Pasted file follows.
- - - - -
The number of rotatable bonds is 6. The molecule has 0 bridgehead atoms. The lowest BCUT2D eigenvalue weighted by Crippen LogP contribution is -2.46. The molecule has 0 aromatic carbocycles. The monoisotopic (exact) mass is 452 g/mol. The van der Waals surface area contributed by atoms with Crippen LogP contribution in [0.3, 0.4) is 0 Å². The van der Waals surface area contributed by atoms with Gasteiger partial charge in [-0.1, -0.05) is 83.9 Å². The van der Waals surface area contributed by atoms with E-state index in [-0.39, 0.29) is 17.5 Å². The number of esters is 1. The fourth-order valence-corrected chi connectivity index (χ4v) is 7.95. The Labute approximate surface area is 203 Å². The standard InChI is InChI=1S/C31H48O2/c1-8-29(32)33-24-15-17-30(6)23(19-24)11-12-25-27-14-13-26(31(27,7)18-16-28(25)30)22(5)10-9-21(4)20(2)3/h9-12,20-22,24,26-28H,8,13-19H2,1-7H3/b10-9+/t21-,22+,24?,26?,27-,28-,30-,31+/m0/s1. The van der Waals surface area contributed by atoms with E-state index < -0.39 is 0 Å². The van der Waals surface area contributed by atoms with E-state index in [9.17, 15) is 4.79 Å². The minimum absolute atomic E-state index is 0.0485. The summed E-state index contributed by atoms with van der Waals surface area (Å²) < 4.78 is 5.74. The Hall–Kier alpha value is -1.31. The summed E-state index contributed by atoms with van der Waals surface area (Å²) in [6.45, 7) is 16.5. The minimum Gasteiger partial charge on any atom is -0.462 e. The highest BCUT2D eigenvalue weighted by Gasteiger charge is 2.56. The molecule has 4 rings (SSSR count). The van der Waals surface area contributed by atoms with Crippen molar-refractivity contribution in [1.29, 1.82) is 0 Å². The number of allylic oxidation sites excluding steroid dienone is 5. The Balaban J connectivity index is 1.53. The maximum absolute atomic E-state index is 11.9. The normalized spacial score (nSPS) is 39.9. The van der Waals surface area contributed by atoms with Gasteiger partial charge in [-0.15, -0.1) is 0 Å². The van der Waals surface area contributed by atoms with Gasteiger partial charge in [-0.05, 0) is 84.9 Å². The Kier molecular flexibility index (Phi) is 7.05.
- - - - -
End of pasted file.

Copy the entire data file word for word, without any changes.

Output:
The number of rotatable bonds is 6. The molecule has 0 bridgehead atoms. The lowest BCUT2D eigenvalue weighted by Crippen LogP contribution is -2.46. The molecule has 0 aromatic carbocycles. The monoisotopic (exact) mass is 452 g/mol. The van der Waals surface area contributed by atoms with Crippen LogP contribution in [0.3, 0.4) is 0 Å². The van der Waals surface area contributed by atoms with Gasteiger partial charge in [-0.1, -0.05) is 83.9 Å². The van der Waals surface area contributed by atoms with E-state index in [-0.39, 0.29) is 17.5 Å². The number of esters is 1. The fourth-order valence-corrected chi connectivity index (χ4v) is 7.95. The Labute approximate surface area is 203 Å². The standard InChI is InChI=1S/C31H48O2/c1-8-29(32)33-24-15-17-30(6)23(19-24)11-12-25-27-14-13-26(31(27,7)18-16-28(25)30)22(5)10-9-21(4)20(2)3/h9-12,20-22,24,26-28H,8,13-19H2,1-7H3/b10-9+/t21-,22+,24?,26?,27-,28-,30-,31+/m0/s1. The van der Waals surface area contributed by atoms with E-state index < -0.39 is 0 Å². The van der Waals surface area contributed by atoms with E-state index in [9.17, 15) is 4.79 Å². The minimum absolute atomic E-state index is 0.0485. The summed E-state index contributed by atoms with van der Waals surface area (Å²) < 4.78 is 5.74. The Hall–Kier alpha value is -1.31. The summed E-state index contributed by atoms with van der Waals surface area (Å²) in [6.45, 7) is 16.5. The minimum Gasteiger partial charge on any atom is -0.462 e. The highest BCUT2D eigenvalue weighted by Gasteiger charge is 2.56. The molecule has 4 rings (SSSR count). The van der Waals surface area contributed by atoms with Crippen molar-refractivity contribution in [1.29, 1.82) is 0 Å². The number of allylic oxidation sites excluding steroid dienone is 5. The Balaban J connectivity index is 1.53. The maximum absolute atomic E-state index is 11.9. The normalized spacial score (nSPS) is 39.9. The van der Waals surface area contributed by atoms with Gasteiger partial charge in [-0.15, -0.1) is 0 Å². The van der Waals surface area contributed by atoms with Gasteiger partial charge in [-0.05, 0) is 84.9 Å². The Kier molecular flexibility index (Phi) is 7.05.